Er/Yb co-doped fiber amplifier for high-power operation
Cladding-pumping configuration is a popular choice for high-power operation, and so-called “erbium/ytterbium co-doped” fiber amplifier  is often used. In this scheme, ytterbium (Yb) is co-doped as a sensitizer to increase the absorption, as the absorption becomes much smaller in cladding-pumping configuration due to poor overlap between the core and pump light.
The operation principle of an Er/Yb co-doped fiber is shown in Figure 5. The Er ions are excited by the following two steps: (1) pump photons excite the Yb ions first, and (2) the excited Yb ions transfer the energy to the Er ions, raising them to the Excited state 2.
Figure 5: Energy diagram of Er/Yb co-doped fiber
Of course, it would be more straightforward to achieve higher absorption by increasing the doping level of erbium. It is, however, well known that a higher erbium doping level (≥5,000ppm) leads to a poor amplifier efficiency, as interactions between two neighboring Er ions (ion pair) increase. Such interactions are much less significant for Yb ion pairs, and thus a higher doping level (≥10,000ppm) is allowed without sacrificing the amplifier efficiency. Most high-power EDFAs (typically ≥500 mW) use this configuration, and they are often referred to as EYDFAs.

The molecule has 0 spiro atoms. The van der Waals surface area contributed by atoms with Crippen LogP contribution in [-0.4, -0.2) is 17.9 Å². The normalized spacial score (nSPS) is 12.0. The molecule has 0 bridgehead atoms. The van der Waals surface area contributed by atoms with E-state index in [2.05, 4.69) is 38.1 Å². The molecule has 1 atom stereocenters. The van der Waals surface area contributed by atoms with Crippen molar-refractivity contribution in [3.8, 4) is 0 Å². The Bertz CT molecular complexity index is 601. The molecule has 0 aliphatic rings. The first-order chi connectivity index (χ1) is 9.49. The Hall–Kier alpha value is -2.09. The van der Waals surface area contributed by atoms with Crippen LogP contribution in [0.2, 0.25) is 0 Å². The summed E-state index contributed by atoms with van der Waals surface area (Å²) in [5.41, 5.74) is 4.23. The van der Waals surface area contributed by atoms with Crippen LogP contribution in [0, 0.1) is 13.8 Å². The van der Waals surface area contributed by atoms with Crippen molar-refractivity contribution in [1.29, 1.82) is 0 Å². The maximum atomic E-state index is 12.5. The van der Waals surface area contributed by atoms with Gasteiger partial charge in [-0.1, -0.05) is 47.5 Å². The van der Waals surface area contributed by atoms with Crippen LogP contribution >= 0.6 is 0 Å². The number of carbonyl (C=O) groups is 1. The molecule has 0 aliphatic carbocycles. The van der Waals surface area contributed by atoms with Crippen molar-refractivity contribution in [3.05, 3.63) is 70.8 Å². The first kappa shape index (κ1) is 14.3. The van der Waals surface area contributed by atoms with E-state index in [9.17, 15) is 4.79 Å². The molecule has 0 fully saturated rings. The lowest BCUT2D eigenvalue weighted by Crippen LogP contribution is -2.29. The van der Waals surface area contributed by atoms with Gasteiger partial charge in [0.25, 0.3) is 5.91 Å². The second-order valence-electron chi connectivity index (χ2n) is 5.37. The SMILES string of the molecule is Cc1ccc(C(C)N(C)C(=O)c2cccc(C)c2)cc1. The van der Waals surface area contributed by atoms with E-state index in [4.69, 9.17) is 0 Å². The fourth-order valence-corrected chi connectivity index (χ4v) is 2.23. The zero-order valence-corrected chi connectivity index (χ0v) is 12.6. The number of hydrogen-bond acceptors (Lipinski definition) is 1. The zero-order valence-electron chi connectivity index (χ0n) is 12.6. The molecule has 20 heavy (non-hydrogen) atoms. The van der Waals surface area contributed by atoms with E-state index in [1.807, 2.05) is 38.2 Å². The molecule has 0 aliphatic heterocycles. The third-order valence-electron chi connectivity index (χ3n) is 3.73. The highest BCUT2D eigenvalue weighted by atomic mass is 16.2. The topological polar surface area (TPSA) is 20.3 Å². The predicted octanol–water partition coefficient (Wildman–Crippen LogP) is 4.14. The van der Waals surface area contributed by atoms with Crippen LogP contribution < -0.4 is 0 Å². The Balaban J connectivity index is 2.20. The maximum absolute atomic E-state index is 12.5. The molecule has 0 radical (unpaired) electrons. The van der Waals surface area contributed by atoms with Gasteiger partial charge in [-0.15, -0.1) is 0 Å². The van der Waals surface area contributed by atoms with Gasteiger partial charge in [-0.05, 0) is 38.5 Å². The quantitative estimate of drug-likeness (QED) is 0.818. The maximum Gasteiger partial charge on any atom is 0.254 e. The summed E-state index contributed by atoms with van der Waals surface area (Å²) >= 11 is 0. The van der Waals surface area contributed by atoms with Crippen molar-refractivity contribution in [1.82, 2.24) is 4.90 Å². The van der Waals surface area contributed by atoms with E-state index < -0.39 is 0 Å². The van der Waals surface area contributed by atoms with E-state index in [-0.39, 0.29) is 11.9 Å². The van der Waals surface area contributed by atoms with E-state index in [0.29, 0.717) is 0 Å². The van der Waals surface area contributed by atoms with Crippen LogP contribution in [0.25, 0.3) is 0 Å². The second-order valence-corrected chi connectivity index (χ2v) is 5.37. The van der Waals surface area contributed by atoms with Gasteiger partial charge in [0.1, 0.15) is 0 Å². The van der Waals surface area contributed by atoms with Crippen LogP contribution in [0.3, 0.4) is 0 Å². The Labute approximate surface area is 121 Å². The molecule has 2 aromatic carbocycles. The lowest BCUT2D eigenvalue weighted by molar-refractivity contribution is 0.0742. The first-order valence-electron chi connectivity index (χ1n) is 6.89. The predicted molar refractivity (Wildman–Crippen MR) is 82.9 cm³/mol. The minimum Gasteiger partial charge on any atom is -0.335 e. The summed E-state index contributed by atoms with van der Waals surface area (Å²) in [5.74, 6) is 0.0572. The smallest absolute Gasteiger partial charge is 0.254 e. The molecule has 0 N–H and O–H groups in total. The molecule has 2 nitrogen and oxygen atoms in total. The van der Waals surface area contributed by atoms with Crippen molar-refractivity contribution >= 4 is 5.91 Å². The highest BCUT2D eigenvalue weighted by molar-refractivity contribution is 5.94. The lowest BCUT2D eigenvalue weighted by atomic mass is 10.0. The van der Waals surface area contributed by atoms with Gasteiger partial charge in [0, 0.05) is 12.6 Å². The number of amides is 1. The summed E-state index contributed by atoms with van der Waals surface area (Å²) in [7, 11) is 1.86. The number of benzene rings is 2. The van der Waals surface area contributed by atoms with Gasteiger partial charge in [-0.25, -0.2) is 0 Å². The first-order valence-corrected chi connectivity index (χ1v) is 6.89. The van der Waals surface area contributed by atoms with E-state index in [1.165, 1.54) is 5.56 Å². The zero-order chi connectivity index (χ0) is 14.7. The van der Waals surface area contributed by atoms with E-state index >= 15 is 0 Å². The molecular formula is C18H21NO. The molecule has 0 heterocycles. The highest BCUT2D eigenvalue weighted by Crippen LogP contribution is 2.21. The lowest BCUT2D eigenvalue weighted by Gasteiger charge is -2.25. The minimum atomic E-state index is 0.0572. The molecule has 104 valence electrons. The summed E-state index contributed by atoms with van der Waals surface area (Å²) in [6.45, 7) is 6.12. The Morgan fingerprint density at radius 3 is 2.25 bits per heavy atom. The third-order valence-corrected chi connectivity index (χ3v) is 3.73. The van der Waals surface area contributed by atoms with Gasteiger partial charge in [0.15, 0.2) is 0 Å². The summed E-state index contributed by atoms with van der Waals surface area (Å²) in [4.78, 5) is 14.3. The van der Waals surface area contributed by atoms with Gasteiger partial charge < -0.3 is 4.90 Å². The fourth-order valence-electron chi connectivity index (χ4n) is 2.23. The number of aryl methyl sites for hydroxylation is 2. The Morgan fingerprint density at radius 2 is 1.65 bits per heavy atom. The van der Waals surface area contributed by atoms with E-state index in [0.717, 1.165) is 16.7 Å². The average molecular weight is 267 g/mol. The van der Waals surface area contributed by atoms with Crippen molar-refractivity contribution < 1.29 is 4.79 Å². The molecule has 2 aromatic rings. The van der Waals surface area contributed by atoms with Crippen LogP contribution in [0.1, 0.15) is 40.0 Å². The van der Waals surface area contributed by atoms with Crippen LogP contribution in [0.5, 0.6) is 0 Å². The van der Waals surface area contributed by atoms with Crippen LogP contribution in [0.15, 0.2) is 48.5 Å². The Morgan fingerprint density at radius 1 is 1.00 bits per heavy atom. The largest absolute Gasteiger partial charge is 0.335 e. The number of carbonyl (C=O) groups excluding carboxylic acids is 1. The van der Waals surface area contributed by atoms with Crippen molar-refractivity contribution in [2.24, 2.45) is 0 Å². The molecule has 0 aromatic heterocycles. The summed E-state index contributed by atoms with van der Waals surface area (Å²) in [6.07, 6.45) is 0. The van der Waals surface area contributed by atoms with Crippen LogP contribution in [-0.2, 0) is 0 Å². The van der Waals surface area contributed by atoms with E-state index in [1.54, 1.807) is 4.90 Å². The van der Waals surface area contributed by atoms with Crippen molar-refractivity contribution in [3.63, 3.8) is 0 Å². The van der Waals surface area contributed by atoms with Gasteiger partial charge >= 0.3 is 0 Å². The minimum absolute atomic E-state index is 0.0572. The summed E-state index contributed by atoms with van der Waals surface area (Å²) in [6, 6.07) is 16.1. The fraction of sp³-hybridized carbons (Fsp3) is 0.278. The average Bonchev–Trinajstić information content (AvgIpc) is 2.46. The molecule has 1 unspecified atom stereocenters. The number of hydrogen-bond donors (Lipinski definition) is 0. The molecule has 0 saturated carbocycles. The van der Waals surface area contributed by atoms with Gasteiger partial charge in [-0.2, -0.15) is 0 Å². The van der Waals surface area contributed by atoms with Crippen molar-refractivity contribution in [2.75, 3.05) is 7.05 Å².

Another benefit of ytterbium sensitization lies in its wider absorption wavelength range. Absorption wavelength of ytterbium extends down to 900 nm, thus wavelength locking of the pump LD is not necessary.
FiberLabs’ EDFA lineup
FiberLabs offers a wide range of EDFA products in order to meet various needs. Please check the following link to find appropriate model depending on your requirements (C-band, L-band, bench-top, 19-inch chasis…). Please also feel free to contact us for special needs.
Bench top type
Module type (half MSA)
Module type (full MSA)
19-inch 1U type
 R.J. Mear, L. Reekie, I.M. Jauncey, D.N. Payne, “Low noise erbium doped fiber amplifier operating at 1.54 μm,” Electron. Lett. 23, pp. 1026-1028 (1987).
 M. Nakazawa, Y. Kimura, and K. Suzuki, “Efficient Er3+‐doped optical fiber amplifier pumped by a 1.48 μm InGaAsP laser diode,” Appl. Phys. Lett. 54, pp. 295-297 (1989).
 J. D. Minelly et al., “Diode-array pumping of Er3+/Yb3+ Co-doped fiber lasers and amplifiers,” IEEE Photonics Technology Letters, vol. 5, no. 3, pp. 301–303, Mar. 1993.